New media grows up by changing old guards

The news Chris Hughes scooped up the long-suffering political magazine The New Republic earlier this month took me by surprise. Not so much that Hughes – Mark Zuckerberg’s old Harvard roommate and one of Facebook’s founders – spent money on a company peddling a print product, but that The New Republic was still around. Quite simply, I’d forgotten about the magazine in the first place.

It’s always flown under the radar, but The New Republic has long been the reading of liberal politicians – and few others.

Already, Hughes is making his mark. Today, The New Republic’s staff announced it was disassembling part of its paywall.

Hughes isn’t throwing out the paywall altogether, but it’s safe to say he doesn’t believe blocking non-subscribers from clicking and sharing and driving web traffic is a good model, particularly for a low-profile publication such as TNR.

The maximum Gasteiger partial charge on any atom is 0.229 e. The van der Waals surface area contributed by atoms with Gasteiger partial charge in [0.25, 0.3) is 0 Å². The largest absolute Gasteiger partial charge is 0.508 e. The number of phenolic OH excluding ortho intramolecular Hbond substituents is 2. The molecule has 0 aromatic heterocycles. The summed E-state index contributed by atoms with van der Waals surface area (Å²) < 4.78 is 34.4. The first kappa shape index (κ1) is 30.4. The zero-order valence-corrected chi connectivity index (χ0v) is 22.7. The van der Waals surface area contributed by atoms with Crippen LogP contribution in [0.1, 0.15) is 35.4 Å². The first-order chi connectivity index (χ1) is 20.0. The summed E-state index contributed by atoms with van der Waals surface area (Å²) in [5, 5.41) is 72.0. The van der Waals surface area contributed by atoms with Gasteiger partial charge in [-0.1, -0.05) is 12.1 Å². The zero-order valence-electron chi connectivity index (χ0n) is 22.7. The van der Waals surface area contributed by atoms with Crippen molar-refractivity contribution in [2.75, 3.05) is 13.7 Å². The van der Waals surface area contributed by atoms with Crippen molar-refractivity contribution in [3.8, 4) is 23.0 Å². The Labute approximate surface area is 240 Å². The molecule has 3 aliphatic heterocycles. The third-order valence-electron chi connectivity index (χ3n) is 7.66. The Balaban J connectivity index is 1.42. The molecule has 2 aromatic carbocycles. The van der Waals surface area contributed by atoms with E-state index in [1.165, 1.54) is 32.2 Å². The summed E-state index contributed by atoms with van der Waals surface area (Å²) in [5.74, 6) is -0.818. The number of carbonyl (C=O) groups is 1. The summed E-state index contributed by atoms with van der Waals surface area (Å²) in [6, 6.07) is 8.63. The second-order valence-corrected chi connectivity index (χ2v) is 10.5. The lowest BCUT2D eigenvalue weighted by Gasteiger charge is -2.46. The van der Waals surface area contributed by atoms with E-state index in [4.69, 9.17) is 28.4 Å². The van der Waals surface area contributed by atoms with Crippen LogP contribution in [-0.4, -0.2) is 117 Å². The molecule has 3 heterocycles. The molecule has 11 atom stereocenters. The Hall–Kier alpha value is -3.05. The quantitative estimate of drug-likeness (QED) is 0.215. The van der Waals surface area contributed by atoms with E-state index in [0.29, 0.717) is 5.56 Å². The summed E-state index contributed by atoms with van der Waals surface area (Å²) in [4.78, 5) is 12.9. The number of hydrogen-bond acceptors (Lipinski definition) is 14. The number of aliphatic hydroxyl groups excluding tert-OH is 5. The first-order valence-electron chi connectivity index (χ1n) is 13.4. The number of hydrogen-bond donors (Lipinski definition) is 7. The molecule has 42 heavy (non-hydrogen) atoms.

The change in thinking probably comes from someone with such a heavy background in online media, or an age where a lot of good information can be had for free in digital format only. Facebook was one of the first big changes in the way we receive and send information, and it’s changed the way people share articles. Those who scoff at people who say “I only get my news from Facebook and Twitter” likely don’t understand what that implies. No, all people on social media aren’t necessarily news people, but journalists and news organizations are on those platforms sharing their information. And they’re giving it away for free.

TNR’s decision to open up its content won’t singlehandedly save it. And I don’t think other magazines sitting behind paywalls will follow in droves, either. But it does throw another curve at the belief that a paywall is the cure for what ails print media. Frankly, they (the big media players making us pay for content) are doing it wrong.

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